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By Kurtis Lee and Lisa Mascaro, Tribune Washington Bureau

One of the last chances for a Tea Party challenger to oust an establishment Republican came to an end in Kansas on Tuesday night when U.S. Senator Pat Roberts defeated Milton Wolf.

The three-term senator had 48 percent to Wolf’s 41 percent of the votes with 70 percent of precincts reporting. Two other candidates split the rest of the votes. The Associated Press called the election for Roberts.

Both campaigns have stumbled in a state that has veered to the right in recent years.

Roberts, 78, came under fire earlier this year when it was revealed that he no longer has a home in Kansas, but rents a room at a friend’s Dodge City house. Wolf, 43, has used that against him.

Wolf, a second cousin to President Barack Obama, has been assailed for posting patient X-rays and insensitive commentary about them on his Facebook page. He has since apologized and removed the posts, but that hasn’t stopped Roberts from questioning his judgment and fitness for office.

In recent months, the pair have sparred over who would be the strongest advocate for veterans in the wake of the national furor over delayed treatment at Veterans Affairs medical centers and coverups of waiting times.

Both candidates have attacked the Affordable Care Act, with Wolf calling for it to be replaced by “free-market alternatives for health care reform.” Roberts has noted that he voted against Obamacare.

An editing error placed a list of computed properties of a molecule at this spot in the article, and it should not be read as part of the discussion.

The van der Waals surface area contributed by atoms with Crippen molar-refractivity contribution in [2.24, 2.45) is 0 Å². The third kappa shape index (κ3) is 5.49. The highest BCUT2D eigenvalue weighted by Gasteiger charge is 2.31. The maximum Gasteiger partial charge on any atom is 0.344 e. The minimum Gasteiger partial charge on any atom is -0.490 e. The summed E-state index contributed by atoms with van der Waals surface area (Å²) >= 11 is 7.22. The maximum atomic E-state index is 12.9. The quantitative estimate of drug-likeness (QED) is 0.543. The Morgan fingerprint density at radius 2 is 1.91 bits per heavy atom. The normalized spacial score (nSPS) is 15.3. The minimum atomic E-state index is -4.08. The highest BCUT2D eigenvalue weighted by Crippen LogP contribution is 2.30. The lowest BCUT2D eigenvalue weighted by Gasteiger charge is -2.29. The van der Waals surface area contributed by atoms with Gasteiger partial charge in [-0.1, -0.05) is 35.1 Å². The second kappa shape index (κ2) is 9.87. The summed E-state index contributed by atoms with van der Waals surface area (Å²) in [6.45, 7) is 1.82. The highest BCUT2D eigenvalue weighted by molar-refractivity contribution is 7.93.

Despite the high hopes of Tea Party groups, most of their efforts to oust establishment Republican lawmakers this year have fizzled — with the exception of the standoff in Mississippi, where Tea Party favorite Chris McDaniel is challenging his loss during the runoff against Senator Thad Cochran. And in Michigan on Tuesday night, Tea Party-leaning incumbent Kerry Bentivolio lost the primary to mainstream Republican Dave Trott.

In fact, the most notable upset of the primary calendar drew scant attention from national Tea Party groups — the toppling of House Majority Leader Eric Cantor by a little-known economics professor in the suburbs of Richmond, Virginia.

Another chance will come Thursday, when two-term Senator Lamar Alexander of Tennessee will try to fend off a Tea Party challenge from state lawmaker Joe Carr.

If Republicans can net six seats in November, they will wrest control of the Senate to match the control they are likely to retain in the House.

The splintering of the GOP at such a crucial time has caused hand-wringing among some party leaders.

But Reince Priebus, the chairman of the Republican National Committee, shrugged off the internal debates as helpful exercises to produce the best candidate.

“I’m not one of these people that buy into the theory that primaries are bad,” Priebus said in a recent interview on Capitol Hill. “I think primaries can actually make candidates stronger.”

Photo: J. Stephen Conn via Flickr


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